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    Aging and dopamine modulation have both been independently shown to influence the functional connectivity of brain networks during rest. Dopamine modulation is known to decline during the course of aging. Previous evidence also shows that the dopamine transporter gene (DAT1) influences the re-uptake of dopamine and the anyA9 genotype of this gene is associated with higher striatal dopamine signaling. Expanding these two lines of prior research, we investigated potential interactive effects between aging and individual variations in the DAT1 gene on the modular organization of brain acvitiy during rest. The graph-theoretic metrics of modularity, betweenness centrality and participation coefficient were assessed in 41 younger (age 20-30 years) and 37 older (age 60-75 years) adults. Age differences were only observed in the participation coefficient in carriers of the anyA9 genotype of the DAT1 gene and this effect was most prominently observed in the default mode network. Furthermore, we found that individual differences in the values of the participation coefficient correlated with individual differences in fluid intelligence and a measure of executive control in the anyA9 carriers. The correlation between participation coefficient and fluid intelligence was mainly shared with age-related differences, whereas the correlation with executive control was independent of age. These findings suggest that DAT1 genotype moderates age differences in the functional integration of brain networks as well as the relation between network characteristics and cognitive abilities

    A Graph theoretical approach to study the organization of the cortical networks during different mathematical tasks.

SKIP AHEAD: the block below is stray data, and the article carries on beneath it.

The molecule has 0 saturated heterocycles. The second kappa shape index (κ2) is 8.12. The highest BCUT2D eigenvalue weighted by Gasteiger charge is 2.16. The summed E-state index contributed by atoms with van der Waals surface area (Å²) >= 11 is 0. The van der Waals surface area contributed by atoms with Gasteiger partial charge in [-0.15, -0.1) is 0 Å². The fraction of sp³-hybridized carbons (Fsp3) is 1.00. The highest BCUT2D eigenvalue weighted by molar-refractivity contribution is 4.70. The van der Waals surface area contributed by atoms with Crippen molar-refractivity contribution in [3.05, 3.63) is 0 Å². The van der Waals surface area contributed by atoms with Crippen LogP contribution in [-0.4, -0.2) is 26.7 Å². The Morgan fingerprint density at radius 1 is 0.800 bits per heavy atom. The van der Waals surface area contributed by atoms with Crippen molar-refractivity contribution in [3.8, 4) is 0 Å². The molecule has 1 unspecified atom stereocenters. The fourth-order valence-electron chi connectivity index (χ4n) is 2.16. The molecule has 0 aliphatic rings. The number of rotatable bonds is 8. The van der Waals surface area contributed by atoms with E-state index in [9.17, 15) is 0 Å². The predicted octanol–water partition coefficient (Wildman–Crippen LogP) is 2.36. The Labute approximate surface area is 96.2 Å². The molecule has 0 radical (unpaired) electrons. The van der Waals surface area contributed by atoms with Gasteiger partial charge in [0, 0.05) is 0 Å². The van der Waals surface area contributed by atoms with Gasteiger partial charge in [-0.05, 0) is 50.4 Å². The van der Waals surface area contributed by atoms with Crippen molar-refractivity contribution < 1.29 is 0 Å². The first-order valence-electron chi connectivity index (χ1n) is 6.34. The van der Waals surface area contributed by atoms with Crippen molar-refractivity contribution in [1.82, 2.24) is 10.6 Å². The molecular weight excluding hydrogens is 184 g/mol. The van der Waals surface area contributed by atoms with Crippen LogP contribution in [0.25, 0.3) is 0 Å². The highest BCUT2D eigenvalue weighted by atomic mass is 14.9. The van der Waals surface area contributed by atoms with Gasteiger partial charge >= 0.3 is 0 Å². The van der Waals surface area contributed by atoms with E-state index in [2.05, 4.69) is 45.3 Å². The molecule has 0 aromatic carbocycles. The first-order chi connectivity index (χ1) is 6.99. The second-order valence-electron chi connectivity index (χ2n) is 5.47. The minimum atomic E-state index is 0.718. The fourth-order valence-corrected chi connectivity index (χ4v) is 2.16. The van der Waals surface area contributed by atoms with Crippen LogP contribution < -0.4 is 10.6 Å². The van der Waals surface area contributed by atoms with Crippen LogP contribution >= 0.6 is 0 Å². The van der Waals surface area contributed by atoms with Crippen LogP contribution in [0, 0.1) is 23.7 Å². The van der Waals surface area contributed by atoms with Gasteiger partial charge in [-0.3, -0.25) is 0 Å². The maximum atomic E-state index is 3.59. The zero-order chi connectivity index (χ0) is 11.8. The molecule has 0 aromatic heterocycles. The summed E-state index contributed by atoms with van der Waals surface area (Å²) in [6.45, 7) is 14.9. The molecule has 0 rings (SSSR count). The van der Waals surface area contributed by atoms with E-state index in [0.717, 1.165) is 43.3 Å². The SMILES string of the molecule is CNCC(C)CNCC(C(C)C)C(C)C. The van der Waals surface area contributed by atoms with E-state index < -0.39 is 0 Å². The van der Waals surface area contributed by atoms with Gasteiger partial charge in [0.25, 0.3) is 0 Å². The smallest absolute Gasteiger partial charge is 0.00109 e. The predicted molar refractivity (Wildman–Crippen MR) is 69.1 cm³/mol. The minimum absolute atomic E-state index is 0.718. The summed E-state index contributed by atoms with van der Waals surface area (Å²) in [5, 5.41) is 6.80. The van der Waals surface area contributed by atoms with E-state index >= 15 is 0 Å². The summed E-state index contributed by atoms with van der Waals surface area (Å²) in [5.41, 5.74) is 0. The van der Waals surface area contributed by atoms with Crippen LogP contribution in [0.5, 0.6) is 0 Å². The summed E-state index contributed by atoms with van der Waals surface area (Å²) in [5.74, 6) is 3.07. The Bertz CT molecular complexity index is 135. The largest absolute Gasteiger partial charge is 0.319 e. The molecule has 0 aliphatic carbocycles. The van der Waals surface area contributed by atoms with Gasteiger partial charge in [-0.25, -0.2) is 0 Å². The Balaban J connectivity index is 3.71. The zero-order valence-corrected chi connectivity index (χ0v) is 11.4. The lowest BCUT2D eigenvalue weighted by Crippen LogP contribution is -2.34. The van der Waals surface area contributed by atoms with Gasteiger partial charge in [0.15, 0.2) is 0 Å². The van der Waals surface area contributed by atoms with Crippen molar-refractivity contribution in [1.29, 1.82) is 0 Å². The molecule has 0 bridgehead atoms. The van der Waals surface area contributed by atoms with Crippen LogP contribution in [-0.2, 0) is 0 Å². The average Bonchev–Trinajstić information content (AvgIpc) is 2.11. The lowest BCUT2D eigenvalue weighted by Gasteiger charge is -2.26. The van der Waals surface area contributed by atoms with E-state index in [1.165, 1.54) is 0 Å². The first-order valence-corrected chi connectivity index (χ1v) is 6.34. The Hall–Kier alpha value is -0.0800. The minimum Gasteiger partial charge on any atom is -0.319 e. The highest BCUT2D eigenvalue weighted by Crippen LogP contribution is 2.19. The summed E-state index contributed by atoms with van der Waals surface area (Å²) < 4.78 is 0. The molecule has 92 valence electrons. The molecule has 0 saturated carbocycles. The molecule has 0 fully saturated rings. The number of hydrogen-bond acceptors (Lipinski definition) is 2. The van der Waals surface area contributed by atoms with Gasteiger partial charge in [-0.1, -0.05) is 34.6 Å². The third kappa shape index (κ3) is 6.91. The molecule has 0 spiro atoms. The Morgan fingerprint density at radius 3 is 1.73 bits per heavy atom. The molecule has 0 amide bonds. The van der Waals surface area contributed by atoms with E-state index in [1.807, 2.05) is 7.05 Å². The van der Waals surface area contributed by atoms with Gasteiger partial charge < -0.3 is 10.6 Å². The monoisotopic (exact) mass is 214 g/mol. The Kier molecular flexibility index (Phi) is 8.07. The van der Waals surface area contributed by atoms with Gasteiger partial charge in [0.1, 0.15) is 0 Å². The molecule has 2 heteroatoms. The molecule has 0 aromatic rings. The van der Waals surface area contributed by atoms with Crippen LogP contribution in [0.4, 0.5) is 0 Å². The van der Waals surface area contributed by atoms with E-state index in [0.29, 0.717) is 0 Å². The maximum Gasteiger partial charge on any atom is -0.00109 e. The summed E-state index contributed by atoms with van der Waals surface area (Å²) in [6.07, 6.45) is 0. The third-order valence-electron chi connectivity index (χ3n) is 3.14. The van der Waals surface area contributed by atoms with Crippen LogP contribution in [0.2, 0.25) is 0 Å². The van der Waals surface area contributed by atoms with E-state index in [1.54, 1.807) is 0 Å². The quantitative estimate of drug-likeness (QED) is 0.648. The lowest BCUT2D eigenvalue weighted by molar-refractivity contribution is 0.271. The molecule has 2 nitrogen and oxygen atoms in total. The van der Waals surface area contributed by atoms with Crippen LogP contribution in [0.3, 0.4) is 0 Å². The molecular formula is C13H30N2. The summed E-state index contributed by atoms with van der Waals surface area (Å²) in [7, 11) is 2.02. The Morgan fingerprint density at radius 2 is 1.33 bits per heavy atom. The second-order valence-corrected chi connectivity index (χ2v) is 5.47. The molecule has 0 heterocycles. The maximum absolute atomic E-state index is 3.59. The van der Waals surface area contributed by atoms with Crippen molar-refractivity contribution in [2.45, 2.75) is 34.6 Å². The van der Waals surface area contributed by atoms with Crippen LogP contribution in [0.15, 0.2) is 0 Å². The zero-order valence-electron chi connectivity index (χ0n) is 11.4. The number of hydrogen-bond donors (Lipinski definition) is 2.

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    The two core systems of mathematical processing (subitizing and retrieval) as well as their functionality are already known and published. In this study we have used graph theory to compare the brain network organization of these two core systems in the cortical layer during difficult calculations. We have examined separately all the EEG frequency bands in healthy young individuals and we found that the network organization at rest, as well as during mathematical tasks has the characteristics of Small World Networks for all the bands, which is the optimum organization required for efficient information processing. The different mathematical stimuli provoked changes in the graph parameters of different frequency bands, especially the low frequency bands. More specific, in Delta band the induced network increases it's local and global efficiency during the transition from subitizing to retrieval system, while results suggest that difficult mathematics provoke networks with higher cliquish organization due to more specific demands. The network of the Theta band follows the same pattern as before, having high nodal and remote organization during difficult mathematics. Also the spatial distribution of the network's weights revealed more prominent connections in frontoparietal regions, revealing the working memory load due to the engagement of the retrieval system. The cortical networks of the alpha brainwaves were also more efficient, both locally and globally, during difficult mathematics, while the fact that alpha's network was more dense on the frontparietal regions as well, reveals the engagement of the retrieval system again. Concluding, this study gives more evidences regarding the interaction of the two core systems, exploiting the produced functional networks of the cerebral cortex, especially for the difficult mathematics